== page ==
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What you need to know about the flooding and street closures caused by today’s storm

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The storms are exiting Los Angeles

Water under freeway overpass
Flooding along the 710 Freeway
Photo by Shahama Herron

The worst of the storms have passed through Los Angeles County. Though there are still flash flood warnings in place for the area, the National Weather Service is expecting scattered showers and thunderstorms, but also some sun.

The weather certainly won’t as intense as Sunday’s heavy downpour, which brought flooding to parts of LA and to freeways. That has begun to subside. Traffic restrictions have been lifted along segments of the 710, 405, and 110 freeways that were closed yesterday due to flooding. An updated map of road closures can be found here.

There are still lingering trouble spots. At LAX, where cars have been rerouted, it’s a mixed bag. Some problem areas are clear of flooding while others remained closed, says the LAX airport police.

In the Valley, the Sepulveda Basin is almost entirely open. In the Santa Clarita Valley, residents in areas burned by recent wildfires who were evacuated will be allowed to return home this morning. According to the City of Duarte’s website, there are still 180 homes in the Fish Fire burn area that are still under evacuation orders, and school was cancelled today for one local elementary school.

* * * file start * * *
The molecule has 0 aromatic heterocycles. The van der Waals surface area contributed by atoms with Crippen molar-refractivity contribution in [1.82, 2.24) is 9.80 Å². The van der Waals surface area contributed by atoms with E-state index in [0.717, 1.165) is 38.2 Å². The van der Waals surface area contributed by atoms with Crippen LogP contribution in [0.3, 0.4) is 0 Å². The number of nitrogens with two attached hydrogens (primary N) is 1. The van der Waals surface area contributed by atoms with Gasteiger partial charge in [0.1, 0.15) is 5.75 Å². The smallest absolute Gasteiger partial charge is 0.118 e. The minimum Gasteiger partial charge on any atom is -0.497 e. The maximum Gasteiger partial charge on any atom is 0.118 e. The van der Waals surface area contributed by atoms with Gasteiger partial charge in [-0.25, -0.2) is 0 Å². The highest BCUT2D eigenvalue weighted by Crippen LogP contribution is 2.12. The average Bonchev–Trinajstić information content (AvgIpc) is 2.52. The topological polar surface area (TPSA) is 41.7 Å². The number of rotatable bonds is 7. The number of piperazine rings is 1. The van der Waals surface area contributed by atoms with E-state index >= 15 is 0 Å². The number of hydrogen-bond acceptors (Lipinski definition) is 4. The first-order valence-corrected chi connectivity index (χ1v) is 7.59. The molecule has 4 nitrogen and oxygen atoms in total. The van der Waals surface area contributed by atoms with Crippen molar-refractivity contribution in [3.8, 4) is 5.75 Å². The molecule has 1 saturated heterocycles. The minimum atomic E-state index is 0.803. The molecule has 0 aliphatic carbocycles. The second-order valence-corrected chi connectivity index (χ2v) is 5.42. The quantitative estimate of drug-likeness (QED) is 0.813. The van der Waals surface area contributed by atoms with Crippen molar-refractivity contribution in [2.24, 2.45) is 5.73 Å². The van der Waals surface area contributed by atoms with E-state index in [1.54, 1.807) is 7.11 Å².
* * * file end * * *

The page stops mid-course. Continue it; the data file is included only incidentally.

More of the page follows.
The area was slammed Sunday with one of the strongest storms in years, triggering flash flood warnings across most of the southern part of the metro area—where nearly 2.5 inches of rain have fallen in the last three hours.

Metro announced delays along the Silver Line as buses detoured to avoid the flooding.

Flooding in the valley forced numerous road closures around Sepulveda Basin, including Burbank Boulevard between Balboa and the 405 (including ramps) as well as Victory and Woodley.

In Duarte and Santa Clarita, officials ordered evacuations near recent burn areas, as the torrential rains were capable of causing flooding and mudslides.

The LA River was running alarmingly high, and the county Department of Public Works warned residents to stay back from both the river and nearby flood control channels, in case water should rise enough to spill over the barriers.

The silver lining of all this stormy weather: the Department of Public Works reports that 296 million gallons of water have been captured since Friday. That’s enough to satisfy the yearly demands of more than 7,000 Angelenos.